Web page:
python internal hacking: multitasking, interrupts, and the like
indigo at bitglue.com
Tue Aug 31 02:08:55 CEST 2004
A brief introduction for python-list: Unununium is an OS being developed
in Python wherever possible. This message is phrased for the Unununium
list, but as the questions are about hacking cPython, I have CCed
python-list as well. <http://unununium.org/>
As not everyone has heard yet, the current scheduler is insufficient for
our needs. The biggest restriction is that it allocates threads in pools
of 32, which becomes a problem when we need 8M * 32 stacks to accommodate
Python. Furthermore, statically allocating huge stacks is a problem
anyway, and we need to move to a multiple address space model.
To that end I've decided to get a new scheduler, and I want to do it in
Python. There are some things to consider:
Traditional multitasking is rather inefficient. Switching stacks and
blowing away the TLB cache on each process switch is a waste of time.
Two alternatives come to mind, Twisted's select() based reactor which is
a purely event based model, and stackless, which provides 'tasklets'.
The problem with Twisted is that it requires code to be rewritten in
terms of callbacks that happen in response to events. This works well
for applications designed that way, but we need a solution that works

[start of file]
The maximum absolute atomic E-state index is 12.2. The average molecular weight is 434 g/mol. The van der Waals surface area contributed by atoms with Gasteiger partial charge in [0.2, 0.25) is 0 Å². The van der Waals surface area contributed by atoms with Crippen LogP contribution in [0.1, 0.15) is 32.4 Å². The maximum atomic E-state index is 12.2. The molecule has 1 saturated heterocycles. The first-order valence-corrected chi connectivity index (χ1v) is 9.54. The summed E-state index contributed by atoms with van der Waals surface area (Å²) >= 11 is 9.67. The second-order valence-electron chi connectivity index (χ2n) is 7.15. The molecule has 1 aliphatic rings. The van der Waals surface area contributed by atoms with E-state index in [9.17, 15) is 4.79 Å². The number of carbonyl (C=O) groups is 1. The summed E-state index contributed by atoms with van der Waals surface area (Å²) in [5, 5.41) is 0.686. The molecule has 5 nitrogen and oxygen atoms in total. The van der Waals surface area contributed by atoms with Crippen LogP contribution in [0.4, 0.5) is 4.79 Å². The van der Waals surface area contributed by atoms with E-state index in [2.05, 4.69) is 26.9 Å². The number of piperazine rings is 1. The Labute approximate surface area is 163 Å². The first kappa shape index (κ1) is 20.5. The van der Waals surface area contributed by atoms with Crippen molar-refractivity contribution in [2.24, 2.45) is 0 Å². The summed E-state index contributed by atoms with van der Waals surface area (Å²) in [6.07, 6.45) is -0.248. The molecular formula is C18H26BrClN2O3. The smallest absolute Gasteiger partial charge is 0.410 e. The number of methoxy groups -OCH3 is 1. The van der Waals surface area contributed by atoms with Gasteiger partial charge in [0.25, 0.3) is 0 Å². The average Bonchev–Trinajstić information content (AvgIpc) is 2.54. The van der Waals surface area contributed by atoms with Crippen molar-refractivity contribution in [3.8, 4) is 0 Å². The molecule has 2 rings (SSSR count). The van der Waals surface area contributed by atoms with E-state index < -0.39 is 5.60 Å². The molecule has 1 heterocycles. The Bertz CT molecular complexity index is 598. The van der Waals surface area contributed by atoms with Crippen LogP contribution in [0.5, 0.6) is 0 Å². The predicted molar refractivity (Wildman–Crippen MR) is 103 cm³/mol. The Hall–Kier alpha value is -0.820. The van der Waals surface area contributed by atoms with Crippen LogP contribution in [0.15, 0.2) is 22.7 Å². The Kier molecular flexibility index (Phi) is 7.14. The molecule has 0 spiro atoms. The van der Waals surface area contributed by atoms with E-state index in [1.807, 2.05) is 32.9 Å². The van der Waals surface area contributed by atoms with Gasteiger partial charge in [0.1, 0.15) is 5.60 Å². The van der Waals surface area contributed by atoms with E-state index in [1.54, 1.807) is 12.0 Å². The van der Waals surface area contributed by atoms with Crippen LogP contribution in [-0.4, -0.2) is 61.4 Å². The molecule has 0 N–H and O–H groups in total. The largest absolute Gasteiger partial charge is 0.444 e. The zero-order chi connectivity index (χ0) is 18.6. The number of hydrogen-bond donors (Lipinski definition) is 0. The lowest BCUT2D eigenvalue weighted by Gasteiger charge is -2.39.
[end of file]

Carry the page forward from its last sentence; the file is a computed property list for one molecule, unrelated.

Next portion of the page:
for all applications, even those not in Python. Furthermore, scheduling
is coarse and purely cooperative, which is efficient for a single
application but does not scale to an entire system. However, it is
valuable to consider Twisted as a method for application-level
The problem with Stackless is that I can't find any information on it.
I've made inquiries to their mailing list about how tasklets are
scheduled and received no response. Perhaps someone knowledgeable has
subscribed since I last asked this question. If so, please share your
I'd like to use an existing solution, but that doesn't look like it will
happen. In that case I need to better understand Python's internals to
write a scheduler with it. I think if I were able to attach a python
routine to an interrupt handler, I could do with a minimal amount of
supporting C and assembly. However, I'm not sure how I can do this. The
problem is the infamous GIL; I don't know how I can acquire the lock
without multiple threads. Perhaps I don't need to acquire it if I'm
careful about what data I access, but I don't know enough about Python
to answer that. Further complicating the issue is that our build of
Python does not include thread support, because...well, there is none!
Please share your ideas.
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